The instruments of a public nature, which more immediately relate to settlements, are parish books and registers. They are generally admissible. Such as the registers kept in churches of births, marriages, and burials. But the copy of a register of a foreign chapel, to prove a marriage abroad, or a baptisin in Guernsey, is not evidence. A church register is proved by an examined copy, but it is of course no proof of the identity of the parties (d).

By the 17 Geo. II. c. 38, s. 13, copies of all rates and assessments for the relief of the poor, are to be kept in a book by the church wardens and overseers of every parish, to be produced at the sessions when any appeal is to be heard.

By the 42 Geo. III. c. 46, they are also to keep a book, containing the names of all parish apprentices, and of the other particulars required by the act; the entries are to be signed by the justices, if they approve them at the time they assent to the indentures; and when the latter are proved to have been lost or destroyed, such register is to be deemed sufficient evidence of such indentures, and the other particulars specified in the register.

It is unnecessary for the purposes of this work, to consider in detail the effect of prior verdicts and judgments, as evidence in subsequent cases. Bat where the proceeding is, as it is technically called, in rem, the judgment, or decree, may be evidence against a party, who had nothing to do with the original suit, and has no privity with any of those former litigants. Evidence of this description may be adduced upon quessions of settlement by marriage, or by birth, where the legitimacy of the pauper is in question. The general rule is, that such a judgment, sentence, or decree, provided it be final in the Court in which it was pronounced, is evidence against all the world, unless it can be impeached on the ground of fraud or collusion. Thus it has been held, that the certificate of the ordinary (the judge of the Spiritual Court), before whom the question has been tried and determined, when returned to the judge of the Temporal Court, is conclusive upon all parties, upon questions of bastardy and marriage. So the grant of probate, or letters of administration, is conclusive evidence against all as to the title to personality, and to all rights incident to the character of an executor or administrator. So is the sentence in the Spiritual Court, of the nullity of marriage, when the decision in the Court itself is direct and final. (e) But sentence in a jactitation suit, as it seems, is not admissible evidence of marriage, in a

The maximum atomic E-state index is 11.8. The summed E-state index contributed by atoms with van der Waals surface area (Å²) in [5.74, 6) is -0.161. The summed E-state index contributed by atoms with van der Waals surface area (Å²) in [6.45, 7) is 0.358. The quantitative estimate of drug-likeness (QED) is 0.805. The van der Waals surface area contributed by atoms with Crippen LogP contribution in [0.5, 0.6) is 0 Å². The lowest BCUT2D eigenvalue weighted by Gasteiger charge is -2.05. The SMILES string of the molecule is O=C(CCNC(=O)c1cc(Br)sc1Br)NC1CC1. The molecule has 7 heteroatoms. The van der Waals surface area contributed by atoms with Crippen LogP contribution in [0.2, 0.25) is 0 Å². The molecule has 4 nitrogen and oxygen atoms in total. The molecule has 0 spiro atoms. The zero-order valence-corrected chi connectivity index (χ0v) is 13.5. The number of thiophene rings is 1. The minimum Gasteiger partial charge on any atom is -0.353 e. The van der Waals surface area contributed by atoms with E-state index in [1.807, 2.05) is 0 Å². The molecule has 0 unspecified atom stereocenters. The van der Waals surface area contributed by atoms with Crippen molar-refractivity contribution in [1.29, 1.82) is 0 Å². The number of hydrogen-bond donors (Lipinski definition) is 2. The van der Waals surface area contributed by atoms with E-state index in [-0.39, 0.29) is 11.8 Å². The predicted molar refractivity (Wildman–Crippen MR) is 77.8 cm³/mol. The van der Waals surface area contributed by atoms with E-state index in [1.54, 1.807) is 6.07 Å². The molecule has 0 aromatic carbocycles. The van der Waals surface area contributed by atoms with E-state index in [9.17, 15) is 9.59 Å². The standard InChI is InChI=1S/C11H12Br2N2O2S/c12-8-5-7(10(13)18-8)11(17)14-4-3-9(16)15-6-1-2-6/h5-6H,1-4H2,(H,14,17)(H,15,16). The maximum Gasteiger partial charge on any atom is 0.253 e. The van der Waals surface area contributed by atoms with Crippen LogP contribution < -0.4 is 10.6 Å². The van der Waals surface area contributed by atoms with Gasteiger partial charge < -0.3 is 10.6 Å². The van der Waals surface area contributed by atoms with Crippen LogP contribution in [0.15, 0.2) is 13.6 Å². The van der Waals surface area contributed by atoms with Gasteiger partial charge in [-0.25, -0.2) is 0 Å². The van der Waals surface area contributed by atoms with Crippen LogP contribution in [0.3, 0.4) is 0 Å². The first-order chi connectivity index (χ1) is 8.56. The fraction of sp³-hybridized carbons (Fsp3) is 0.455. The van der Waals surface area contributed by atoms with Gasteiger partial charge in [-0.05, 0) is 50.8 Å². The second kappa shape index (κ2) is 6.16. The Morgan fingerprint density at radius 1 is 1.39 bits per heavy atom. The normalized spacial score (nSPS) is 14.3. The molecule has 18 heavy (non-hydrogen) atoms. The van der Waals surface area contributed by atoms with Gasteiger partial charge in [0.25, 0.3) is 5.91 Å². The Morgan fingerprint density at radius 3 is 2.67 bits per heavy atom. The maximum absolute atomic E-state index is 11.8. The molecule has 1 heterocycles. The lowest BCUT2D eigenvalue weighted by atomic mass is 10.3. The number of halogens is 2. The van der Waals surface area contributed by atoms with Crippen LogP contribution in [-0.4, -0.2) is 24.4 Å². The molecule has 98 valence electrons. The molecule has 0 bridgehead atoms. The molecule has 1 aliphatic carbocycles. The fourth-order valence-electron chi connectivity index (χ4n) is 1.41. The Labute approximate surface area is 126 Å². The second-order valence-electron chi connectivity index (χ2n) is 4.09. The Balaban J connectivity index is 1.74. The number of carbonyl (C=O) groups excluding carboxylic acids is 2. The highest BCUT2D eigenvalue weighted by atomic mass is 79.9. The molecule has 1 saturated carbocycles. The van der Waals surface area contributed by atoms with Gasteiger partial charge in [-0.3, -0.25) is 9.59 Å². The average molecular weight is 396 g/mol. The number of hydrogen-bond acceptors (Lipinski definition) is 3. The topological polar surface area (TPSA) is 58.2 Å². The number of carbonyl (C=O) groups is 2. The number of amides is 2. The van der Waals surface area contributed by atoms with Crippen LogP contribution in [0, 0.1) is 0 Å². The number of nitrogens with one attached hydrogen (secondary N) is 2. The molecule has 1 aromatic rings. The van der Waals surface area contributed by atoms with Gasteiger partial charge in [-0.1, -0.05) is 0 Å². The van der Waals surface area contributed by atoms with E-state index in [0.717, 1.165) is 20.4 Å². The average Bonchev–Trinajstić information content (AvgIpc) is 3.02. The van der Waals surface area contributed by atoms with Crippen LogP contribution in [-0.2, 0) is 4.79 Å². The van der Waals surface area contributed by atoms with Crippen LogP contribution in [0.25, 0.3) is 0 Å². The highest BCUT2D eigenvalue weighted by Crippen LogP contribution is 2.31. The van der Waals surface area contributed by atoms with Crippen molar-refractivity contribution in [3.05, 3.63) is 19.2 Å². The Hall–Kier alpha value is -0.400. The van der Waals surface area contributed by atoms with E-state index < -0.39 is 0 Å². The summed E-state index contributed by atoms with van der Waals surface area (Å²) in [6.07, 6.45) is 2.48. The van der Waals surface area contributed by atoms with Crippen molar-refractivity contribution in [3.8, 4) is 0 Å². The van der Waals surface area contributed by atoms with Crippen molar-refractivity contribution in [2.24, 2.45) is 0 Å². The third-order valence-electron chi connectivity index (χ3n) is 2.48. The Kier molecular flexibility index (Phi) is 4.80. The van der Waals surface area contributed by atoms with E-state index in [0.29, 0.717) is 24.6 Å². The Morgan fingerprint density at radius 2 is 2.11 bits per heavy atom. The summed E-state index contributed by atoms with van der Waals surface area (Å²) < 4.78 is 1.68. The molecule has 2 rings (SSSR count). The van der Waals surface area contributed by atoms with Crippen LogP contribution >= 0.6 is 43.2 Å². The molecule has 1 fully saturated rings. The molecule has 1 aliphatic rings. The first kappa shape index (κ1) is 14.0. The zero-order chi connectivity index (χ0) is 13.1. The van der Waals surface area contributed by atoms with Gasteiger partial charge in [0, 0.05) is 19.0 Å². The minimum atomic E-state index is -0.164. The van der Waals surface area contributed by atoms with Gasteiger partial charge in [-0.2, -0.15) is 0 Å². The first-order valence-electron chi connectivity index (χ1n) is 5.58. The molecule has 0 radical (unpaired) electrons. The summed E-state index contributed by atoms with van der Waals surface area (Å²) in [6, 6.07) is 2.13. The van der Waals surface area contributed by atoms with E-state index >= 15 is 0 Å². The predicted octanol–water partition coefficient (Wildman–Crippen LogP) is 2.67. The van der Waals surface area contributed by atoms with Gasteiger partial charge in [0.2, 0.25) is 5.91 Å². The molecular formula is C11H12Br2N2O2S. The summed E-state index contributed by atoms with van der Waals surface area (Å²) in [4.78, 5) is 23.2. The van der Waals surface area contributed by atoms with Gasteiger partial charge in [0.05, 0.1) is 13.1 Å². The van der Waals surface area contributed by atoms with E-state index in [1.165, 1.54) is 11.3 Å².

Juulgments in rem evidence.

(a) 1 Staik. Erid. 163.
(6) Ibid. 165.
(c) Ibid. 167.

(d) Ibid. 176.
(e) lbil. 228 et pussun.